Thursday, October 23, 2014

Always in threes: the significance of 3 in Buddhism

"Different schools of Buddhism all have different devotional practices to the Buddha, although all  Buddhists make symbolic offerings to the Three Jewels, that is, the Buddha (teacher), Dharma (teachings), and Sangha (community)."

Andi Young "The Sacred Art of Bowing"

Recently I was teaching a course on Vietnamese history, and naturally enough Buddhism was a part of the discussion. While discussing a ritual, one of the students asked me: "Why is everything always done in threes in Buddhism?"
I realised then that I had a lot to explain, and I thought I would do so on this blog.

When one bows at a Buddhist shrine, one always makes three prostrations. At the same time one offers three sticks of incense. When you make a ceremonial procession around a temple or tomb you do so three times.

3 sticks of incense offered at a buddhist shrine in Binh Dinh, Vietnam

This number is not arbitrary. Buddhists instantly understand that the number 3 represents the Three Jewels (the Triratna) that make up Buddhism. These are:

Sakyamuni Buddha

1. The Buddha: The person of the historical Buddha Sakyamuni.

2. The Dharma: The body of teachings that describe Buddhist doctrine and belief.

3. The Sangha: The group of people who follow the Buddha and his teachings. This was traditionally interpreted as the ordained celibate clergy who serve the Buddha exclusively, but most modern Buddhists extend the meaning to incorporate the communities of lay-people who follow the Buddhist path.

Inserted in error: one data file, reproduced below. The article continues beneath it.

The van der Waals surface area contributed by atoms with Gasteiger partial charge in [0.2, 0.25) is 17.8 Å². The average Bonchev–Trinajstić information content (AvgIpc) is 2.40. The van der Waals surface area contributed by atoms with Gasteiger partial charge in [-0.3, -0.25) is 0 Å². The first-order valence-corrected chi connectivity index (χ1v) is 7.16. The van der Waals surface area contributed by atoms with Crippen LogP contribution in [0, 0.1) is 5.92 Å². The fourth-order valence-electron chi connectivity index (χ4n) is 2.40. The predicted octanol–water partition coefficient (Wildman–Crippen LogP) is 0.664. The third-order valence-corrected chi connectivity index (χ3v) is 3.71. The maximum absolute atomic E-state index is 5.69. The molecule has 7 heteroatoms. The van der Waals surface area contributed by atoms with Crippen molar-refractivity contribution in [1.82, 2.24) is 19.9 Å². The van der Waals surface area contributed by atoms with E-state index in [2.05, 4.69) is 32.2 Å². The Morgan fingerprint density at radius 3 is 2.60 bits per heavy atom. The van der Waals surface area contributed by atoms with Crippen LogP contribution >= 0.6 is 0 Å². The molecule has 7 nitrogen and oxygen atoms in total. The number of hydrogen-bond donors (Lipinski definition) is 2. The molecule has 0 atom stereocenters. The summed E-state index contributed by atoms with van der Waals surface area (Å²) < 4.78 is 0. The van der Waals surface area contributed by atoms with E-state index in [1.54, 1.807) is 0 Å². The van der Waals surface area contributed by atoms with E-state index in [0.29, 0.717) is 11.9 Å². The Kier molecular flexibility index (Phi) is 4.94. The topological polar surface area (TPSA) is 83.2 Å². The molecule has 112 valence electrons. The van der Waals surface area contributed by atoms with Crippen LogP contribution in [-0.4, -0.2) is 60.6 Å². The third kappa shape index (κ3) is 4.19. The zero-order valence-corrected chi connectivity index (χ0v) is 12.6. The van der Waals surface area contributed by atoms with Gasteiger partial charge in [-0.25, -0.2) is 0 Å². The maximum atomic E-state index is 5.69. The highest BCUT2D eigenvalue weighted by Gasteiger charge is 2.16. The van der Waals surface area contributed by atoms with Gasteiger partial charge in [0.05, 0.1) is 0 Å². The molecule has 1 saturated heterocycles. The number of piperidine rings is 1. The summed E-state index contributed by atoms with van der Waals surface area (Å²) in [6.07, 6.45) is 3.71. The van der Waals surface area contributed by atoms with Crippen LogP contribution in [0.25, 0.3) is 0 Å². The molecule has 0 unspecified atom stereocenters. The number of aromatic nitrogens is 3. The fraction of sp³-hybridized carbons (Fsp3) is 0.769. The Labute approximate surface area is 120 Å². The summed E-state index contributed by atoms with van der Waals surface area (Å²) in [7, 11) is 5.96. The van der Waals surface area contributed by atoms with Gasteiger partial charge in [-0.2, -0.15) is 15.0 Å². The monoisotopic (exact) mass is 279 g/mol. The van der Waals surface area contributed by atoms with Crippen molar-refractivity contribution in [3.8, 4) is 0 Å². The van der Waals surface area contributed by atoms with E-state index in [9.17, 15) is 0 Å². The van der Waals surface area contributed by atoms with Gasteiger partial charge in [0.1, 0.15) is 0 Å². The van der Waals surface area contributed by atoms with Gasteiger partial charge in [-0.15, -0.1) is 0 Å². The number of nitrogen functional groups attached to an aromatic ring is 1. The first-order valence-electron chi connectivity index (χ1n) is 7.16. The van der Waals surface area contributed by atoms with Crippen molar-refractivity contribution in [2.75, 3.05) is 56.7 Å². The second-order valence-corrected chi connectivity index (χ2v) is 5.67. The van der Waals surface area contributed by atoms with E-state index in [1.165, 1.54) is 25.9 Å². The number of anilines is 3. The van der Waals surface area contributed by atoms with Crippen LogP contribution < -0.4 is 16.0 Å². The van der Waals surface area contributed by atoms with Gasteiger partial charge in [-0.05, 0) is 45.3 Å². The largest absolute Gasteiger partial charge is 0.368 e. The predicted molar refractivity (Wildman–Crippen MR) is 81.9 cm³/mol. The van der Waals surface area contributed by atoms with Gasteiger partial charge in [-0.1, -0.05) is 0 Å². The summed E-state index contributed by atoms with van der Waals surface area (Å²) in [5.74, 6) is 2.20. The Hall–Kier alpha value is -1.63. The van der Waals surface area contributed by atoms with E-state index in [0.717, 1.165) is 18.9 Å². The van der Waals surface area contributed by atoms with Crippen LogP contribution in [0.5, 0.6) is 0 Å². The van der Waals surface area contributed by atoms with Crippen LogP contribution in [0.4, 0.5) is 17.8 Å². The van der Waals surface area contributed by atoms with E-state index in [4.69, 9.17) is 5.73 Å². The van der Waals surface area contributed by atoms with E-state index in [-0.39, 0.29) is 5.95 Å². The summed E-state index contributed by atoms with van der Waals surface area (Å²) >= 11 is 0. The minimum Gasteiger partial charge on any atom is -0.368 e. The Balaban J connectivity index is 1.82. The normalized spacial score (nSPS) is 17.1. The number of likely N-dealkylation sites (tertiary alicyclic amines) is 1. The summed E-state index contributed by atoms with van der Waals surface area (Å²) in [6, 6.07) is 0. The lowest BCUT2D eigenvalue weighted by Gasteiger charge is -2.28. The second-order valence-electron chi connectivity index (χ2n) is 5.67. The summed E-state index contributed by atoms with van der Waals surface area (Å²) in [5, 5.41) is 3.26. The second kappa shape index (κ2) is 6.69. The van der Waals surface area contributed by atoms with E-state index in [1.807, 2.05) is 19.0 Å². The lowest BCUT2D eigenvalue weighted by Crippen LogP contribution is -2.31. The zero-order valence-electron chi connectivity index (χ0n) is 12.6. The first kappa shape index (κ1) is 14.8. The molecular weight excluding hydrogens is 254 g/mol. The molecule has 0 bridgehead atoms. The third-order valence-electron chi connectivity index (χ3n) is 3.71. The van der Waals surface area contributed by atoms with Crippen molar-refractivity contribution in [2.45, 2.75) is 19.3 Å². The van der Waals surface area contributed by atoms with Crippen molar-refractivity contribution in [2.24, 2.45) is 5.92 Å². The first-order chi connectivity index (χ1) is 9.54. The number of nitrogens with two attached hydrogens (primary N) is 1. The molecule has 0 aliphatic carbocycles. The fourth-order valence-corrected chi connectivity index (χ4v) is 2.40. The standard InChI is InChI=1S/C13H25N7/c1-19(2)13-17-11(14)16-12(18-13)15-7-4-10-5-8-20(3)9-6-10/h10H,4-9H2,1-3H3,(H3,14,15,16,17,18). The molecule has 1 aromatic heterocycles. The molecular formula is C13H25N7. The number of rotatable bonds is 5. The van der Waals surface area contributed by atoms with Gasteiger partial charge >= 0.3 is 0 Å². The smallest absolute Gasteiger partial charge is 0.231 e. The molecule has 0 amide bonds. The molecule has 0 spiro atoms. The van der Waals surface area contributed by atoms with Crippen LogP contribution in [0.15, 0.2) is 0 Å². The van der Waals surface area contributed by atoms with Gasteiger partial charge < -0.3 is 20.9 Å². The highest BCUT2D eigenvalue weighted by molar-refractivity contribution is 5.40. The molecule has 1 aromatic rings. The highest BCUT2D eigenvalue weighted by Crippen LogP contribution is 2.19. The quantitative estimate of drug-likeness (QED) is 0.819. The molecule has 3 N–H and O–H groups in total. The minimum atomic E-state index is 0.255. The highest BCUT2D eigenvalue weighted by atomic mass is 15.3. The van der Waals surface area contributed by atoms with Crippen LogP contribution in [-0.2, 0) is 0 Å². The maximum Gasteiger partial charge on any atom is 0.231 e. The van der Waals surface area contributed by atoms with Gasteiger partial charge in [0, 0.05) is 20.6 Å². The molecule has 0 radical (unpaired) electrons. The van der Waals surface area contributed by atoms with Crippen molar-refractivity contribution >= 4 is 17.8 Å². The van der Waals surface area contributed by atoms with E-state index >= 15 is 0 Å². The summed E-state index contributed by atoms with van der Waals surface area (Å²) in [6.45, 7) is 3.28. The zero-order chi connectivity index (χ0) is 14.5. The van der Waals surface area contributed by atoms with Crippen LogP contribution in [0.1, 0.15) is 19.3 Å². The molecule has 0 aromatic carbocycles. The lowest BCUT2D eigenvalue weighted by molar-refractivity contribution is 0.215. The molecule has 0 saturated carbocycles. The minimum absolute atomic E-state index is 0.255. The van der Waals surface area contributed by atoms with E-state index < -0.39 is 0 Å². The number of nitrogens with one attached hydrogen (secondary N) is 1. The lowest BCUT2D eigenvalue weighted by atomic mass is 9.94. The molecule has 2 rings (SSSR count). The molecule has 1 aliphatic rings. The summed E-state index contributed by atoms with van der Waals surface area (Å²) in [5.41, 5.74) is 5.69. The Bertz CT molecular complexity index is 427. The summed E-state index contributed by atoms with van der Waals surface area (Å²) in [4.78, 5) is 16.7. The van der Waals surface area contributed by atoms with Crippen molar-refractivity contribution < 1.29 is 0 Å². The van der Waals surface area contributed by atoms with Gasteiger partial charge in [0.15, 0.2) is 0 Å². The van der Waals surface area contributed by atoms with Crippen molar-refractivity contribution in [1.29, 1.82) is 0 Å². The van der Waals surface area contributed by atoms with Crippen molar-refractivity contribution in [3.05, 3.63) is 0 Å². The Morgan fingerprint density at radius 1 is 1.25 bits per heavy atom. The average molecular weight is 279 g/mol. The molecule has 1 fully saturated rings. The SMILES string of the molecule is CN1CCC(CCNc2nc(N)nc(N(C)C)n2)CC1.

And so each time we bow, and each time we place a a stick of incense in the burner, we are recalling one of these "Jewels," these essential elements of the Buddhism. 

Monday, April 28, 2014

Quan Am Pagoda, Phu Nhuan

One of the places I find myself constantly recommending people visit is the little-known Quan Am Pagoda in Phu Nhuan District, Ho Chi Minh City.

This temple is also mentioned in my book, Destination Saigon, and I have been visiting there for almost 15 years now.

It is a pretty basic suburban temple, but it was the Saigon residence of Thich Quang Duc, and as I mentioned in a previous post, it has become something of a shrine to him.
Downstairs is a large shrine to Thich Quang Duc Bodhisattva and the other Buddhist martyrs that followed him - most people don't realise that many people, both monastic and lay, followed his example and set fire to themselves in protest to the war.

There is also a large and very kitsch grotto housing a quite unique shrine to Quan Am (Kwan Yin). This particular shrine is very popular with locals, and the statue of Quan Am is quite unique, in a form rarely seen.

To get to the grotto you need to walk through the gift shop to the left of the temple, and then climb up through the fake cave. Offerings are made from behind the statue. This grotto is exceedingly cramped, and should you meet someone on your way up or down one of you is going have to re-trace your steps - it is almost impossible to pass another person.

Details: Chua Quan Am - Phu Nhuan, 90 Thích Quảng Đức St, Phu Nhuan, Ho Chi Minh City

Related Posts with Thumbnails